Why We Should Care about Alan Blueford

Copyright Photograph by Sarah Rice, Special To The Chronicle / SF

by Tamesha Figures

When an 18-year-old honor student is shot by Oakland police, we should care. And students and teachers at McClymonds identify with Alan Blueford because he was Black, bright, and died tragically like Trayvon Martin.

He was shot  May 6,  at 92nd Avenue and Birch Street in East Oakland after fleeing a stop by two Oakland police officers, just weeks before his graduation. There are still questions about the circumstances surrounding the shooting,  Blueford family attorney John Burris told the San Francisco Chronicle.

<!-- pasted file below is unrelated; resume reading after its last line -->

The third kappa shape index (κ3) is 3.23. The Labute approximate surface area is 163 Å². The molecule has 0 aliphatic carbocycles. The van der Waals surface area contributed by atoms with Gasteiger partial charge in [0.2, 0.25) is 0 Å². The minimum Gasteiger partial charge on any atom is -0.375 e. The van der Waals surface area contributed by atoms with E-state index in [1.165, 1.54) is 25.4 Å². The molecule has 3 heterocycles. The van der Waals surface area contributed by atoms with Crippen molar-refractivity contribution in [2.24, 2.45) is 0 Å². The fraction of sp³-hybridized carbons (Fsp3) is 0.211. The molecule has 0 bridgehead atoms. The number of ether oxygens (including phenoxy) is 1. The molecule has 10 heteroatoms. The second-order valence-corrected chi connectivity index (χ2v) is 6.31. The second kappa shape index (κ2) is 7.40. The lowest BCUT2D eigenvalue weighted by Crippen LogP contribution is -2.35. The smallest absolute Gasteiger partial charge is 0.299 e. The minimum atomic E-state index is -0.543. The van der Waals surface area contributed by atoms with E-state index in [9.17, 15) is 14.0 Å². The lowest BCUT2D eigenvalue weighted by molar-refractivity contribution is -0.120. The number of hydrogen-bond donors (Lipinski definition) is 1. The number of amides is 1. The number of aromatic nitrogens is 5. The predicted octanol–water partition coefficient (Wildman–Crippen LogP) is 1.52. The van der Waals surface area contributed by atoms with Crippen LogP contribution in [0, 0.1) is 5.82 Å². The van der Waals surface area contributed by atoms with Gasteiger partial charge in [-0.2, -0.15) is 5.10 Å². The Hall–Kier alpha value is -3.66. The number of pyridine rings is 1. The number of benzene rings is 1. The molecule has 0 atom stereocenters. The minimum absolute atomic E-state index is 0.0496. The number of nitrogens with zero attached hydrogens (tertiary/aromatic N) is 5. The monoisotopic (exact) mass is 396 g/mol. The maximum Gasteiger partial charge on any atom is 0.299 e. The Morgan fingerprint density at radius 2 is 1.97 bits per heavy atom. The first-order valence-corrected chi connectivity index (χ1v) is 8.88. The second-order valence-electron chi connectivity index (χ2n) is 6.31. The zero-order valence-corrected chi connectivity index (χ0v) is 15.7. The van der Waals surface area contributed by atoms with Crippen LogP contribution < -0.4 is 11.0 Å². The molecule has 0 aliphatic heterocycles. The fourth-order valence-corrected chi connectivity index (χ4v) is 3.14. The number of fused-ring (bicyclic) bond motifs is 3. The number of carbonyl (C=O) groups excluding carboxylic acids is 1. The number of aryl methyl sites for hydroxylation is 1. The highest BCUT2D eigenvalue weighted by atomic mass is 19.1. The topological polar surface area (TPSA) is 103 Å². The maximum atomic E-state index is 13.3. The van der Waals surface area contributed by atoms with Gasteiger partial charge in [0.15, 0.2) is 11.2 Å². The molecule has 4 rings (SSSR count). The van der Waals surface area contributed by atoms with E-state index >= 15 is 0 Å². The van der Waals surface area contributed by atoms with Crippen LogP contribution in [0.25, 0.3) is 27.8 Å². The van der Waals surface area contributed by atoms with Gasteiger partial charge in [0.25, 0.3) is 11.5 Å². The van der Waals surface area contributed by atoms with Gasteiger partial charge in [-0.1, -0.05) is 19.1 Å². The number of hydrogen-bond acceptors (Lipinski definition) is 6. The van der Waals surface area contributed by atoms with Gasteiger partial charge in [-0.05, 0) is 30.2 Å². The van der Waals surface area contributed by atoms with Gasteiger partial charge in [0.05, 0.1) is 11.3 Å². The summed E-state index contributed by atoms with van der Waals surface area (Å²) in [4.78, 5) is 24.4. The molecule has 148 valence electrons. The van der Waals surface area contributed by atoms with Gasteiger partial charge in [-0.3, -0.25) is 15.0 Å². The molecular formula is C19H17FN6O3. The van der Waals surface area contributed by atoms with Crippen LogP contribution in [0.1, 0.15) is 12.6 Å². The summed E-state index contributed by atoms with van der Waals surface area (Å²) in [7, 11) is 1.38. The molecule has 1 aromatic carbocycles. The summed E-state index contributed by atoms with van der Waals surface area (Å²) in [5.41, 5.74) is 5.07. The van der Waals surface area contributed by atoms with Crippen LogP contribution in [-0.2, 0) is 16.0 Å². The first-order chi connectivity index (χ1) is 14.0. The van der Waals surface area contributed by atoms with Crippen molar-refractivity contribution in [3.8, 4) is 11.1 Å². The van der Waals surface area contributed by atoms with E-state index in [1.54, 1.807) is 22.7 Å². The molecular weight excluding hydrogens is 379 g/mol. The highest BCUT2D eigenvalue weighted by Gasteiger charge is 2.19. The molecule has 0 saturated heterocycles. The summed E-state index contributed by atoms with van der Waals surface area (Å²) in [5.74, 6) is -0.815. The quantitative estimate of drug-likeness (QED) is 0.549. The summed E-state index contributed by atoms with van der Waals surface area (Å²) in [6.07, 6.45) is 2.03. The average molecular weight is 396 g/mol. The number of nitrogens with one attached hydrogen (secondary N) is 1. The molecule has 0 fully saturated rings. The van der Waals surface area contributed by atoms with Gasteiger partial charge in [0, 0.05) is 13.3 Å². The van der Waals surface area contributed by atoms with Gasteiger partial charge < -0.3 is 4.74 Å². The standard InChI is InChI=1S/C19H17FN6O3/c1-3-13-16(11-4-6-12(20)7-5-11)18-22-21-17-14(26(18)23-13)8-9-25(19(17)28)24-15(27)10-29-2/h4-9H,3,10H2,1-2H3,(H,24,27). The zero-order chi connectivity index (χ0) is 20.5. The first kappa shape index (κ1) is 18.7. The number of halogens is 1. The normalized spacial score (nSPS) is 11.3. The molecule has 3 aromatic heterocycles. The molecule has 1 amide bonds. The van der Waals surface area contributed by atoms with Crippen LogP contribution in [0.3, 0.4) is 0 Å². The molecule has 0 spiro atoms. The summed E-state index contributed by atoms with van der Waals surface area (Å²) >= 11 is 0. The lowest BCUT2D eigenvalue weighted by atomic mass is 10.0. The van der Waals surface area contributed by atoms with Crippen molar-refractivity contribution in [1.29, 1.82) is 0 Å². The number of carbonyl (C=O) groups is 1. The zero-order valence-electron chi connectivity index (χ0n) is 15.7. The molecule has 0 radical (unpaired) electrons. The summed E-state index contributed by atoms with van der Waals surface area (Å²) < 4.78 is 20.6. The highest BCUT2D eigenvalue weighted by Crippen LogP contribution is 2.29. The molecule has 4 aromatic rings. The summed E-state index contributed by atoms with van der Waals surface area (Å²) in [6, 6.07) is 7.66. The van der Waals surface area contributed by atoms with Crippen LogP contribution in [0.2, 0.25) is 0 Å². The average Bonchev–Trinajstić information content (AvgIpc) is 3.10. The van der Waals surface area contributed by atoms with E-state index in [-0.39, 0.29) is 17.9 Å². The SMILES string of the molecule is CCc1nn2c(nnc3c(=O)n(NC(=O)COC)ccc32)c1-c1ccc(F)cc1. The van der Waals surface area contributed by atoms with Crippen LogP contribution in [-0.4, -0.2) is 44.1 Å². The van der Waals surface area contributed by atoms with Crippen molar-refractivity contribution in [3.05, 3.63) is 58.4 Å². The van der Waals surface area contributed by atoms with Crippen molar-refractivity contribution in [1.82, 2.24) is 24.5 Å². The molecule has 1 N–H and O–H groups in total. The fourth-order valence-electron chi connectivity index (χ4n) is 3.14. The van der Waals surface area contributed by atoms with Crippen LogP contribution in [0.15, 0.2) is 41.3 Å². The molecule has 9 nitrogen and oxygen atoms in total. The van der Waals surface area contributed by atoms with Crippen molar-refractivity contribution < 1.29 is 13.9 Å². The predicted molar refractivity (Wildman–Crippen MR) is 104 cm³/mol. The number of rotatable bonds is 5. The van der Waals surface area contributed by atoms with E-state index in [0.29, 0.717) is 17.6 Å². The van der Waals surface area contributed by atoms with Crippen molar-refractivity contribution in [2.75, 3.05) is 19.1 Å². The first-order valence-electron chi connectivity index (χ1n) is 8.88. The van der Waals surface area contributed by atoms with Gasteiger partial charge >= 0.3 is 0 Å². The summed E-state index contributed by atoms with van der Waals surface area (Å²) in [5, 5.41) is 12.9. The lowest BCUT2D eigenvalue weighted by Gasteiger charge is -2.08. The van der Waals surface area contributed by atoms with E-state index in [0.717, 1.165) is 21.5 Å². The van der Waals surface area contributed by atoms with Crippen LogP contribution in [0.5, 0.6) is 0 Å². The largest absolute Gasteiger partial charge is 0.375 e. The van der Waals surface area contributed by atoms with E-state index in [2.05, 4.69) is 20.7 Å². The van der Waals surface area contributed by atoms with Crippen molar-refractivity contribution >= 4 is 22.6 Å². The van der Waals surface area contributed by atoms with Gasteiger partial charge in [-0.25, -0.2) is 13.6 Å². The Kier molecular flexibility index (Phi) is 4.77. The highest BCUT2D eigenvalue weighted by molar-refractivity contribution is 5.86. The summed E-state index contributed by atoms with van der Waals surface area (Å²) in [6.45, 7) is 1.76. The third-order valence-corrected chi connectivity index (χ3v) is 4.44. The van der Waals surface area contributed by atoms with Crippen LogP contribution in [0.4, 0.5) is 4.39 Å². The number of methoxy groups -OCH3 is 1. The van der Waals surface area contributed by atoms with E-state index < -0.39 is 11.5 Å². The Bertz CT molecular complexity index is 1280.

Sana Saeed, 14, and a senior said Blueford’s case was “another Trayvon Martin.”  According to Saeed, the fatal incident will produce more anger and distrust towards the police from the community, afraid that “they might shoot one of their loved ones.” There seems to be a rise in abusive power, she added.

Mau’Rae Williams, 15, a sophomore agrees.  “There is no trust in the police.  It’s even more a reason not to trust them,” Williams said.  “Riots would be started because people are being denied their first amendment right to protest.”

Williams was referring to the recent decision by the Oakland City Council to limit the number of  people attending council meetings, aimed at  stifling community protest about Blueford’s case. On Tuesday 100 people were locked out, according to the Chronicle. Police officers barred the doors as protesters inside and outside the meeting room erupted.

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